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‘This is what I’ve missed:’ How Will Zalatoris got his health and swagger back

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FOR WILL ZALATORIS, the walk up to the Riviera Country Club clubhouse two weeks ago carried with it a wide range of emotions. Every step was as much a point of pride as it was a reminder of a feeling he knows well, but hadn’t felt in a while.

“I’ve got a lot of silver in my house, so getting another second place doesn’t really sit that well,” Zalatoris said after finishing 3 shots behind the winner, Hideki Matsuyama. “Coming back from what I had to go through physically, we’re [headed] in the right direction.”

Zalatoris had just played his best golf since returning from a microdiscectomy on two herniated discs in his back that kept him out most of 2023. But once again, his best had only been good enough for second place. Since turning professional in 2018, Zalatoris has six top-10 finishes at major championships (in 13 starts), including runner-up finishes at the 2021 Masters, the 2022 U.S. Open and the 2022 PGA Championship.

As he finished with a par on 18 on Sunday at the Genesis Invitational, Zalatoris hugged his trainer Landan Webster, who had tears running down his face. Zalatoris’ wife, Caitlyn, couldn’t hide a smile while she looked at her phone and pointed out that this result meant Zalatoris would likely be in the Players Championship field.

“It’s crazy to be this emotional about a second place,” Webster told ESPN after the round. “But he’s gone through so much.”

“I’m really proud of how I played,” Zalatoris said. “2023 was a bad movie, but so far things are progressing nicely. … This is what I’ve missed.”

The long journey from back surgery required swing changes, equipment alterations and even a shift in perspective. Now, he’s armed with a broomstick putter that nearly rises to his sternum and a different swing from the one that placed him among the best players in majors over the past three years. But the fierce attitude that got him to seventh in the world in 2022 remains unchanged. Zalatoris is officially back.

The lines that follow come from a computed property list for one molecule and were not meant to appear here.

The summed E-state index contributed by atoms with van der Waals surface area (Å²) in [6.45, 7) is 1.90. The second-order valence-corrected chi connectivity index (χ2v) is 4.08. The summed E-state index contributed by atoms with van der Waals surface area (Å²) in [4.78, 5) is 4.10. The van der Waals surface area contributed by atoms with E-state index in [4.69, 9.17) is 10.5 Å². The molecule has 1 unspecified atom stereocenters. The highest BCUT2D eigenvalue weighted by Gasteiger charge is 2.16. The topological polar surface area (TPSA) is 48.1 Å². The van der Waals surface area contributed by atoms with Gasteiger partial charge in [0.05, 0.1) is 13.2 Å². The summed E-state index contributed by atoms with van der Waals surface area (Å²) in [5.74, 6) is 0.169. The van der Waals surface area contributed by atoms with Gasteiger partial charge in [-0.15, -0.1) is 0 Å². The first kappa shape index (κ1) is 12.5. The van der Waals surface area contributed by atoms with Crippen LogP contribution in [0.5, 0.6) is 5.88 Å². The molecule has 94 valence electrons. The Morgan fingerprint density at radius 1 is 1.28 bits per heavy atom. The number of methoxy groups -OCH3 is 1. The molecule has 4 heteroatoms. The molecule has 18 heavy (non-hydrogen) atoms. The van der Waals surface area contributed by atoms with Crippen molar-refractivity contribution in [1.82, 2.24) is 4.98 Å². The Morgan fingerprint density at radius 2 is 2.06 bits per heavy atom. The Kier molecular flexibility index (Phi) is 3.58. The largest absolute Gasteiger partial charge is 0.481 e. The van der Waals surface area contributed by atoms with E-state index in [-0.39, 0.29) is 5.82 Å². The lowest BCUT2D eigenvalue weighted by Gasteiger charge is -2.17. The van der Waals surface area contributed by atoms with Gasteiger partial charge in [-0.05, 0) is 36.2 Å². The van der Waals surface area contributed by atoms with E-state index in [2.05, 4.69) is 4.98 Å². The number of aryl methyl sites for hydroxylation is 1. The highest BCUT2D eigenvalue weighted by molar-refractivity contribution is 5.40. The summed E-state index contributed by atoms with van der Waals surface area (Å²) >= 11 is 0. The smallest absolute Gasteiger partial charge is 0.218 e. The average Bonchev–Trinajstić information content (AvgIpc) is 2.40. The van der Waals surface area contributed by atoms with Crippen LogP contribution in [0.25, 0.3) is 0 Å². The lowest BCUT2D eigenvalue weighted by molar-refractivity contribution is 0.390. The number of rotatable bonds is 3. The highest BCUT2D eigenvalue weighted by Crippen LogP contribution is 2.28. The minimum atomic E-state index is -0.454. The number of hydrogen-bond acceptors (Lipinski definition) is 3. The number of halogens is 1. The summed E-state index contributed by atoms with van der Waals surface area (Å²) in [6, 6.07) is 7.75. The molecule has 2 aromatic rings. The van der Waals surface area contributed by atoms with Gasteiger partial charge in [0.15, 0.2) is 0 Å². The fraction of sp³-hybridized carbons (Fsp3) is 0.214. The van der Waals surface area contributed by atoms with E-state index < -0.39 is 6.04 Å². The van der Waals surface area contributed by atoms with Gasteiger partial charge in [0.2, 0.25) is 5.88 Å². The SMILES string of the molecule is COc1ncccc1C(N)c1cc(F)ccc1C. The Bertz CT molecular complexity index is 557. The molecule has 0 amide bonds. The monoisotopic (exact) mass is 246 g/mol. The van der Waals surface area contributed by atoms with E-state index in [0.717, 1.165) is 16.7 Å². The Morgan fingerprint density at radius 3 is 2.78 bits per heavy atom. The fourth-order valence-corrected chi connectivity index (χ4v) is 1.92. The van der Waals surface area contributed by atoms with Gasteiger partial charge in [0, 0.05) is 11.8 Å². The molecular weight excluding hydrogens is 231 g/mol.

TROY DENTON KNEW something had clicked. From the back of the driving range at Maridoe Golf Club in Dallas, where Denton’s office is located, to the course itself, Zalatoris’ swing coach saw an attitude shift in how the 27-year-old was playing during the week leading up to the Genesis Invitational.

“I could tell he had his swagger back,” Denton told ESPN. “It was just a matter of time.”

Denton had always thought it would take Zalatoris around five events to feel fully comfortable, so the slow start to the year did not faze him. For as much as he and the rest of Zalatoris’ team had attempted to give him ample time in recovering and returning to pro golf, kinks would still have to be worked out, feels would have to reestablished and the adrenaline of playing at the highest level could not be replicated anywhere else but inside the ropes.

The swagger Denton had seen in Dallas materialized in Los Angeles, where Zalatoris played like the confident version of himself the golf world had come to know a few years ago. His ballstriking was sharpening — he finished tied for second in total strokes gained and no one made more birdies than he did (22) during the tournament.

“I feel really good physically, most importantly, but like I said, it’s just going to take a little bit of time to get used to it,” Zalatoris said on Saturday. “I think being in contention is how you find out where you’re at.”

Contention is where Zalatoris quickly showed himself to be one of the best ballstrikers and players in the world when he won the tour’s rookie of the year award in 2021. At that high point, nothing seemed like it could go wrong. Until it did.

After having to pull out of the 2022 FedEx Cup playoffs following two herniated discs during the BMW Championship, Zalatoris returned to action in January 2023. Then, after seeking multiple opinions on his lingering back issues, the 26-year-old decided to undergo the microdiscectomy.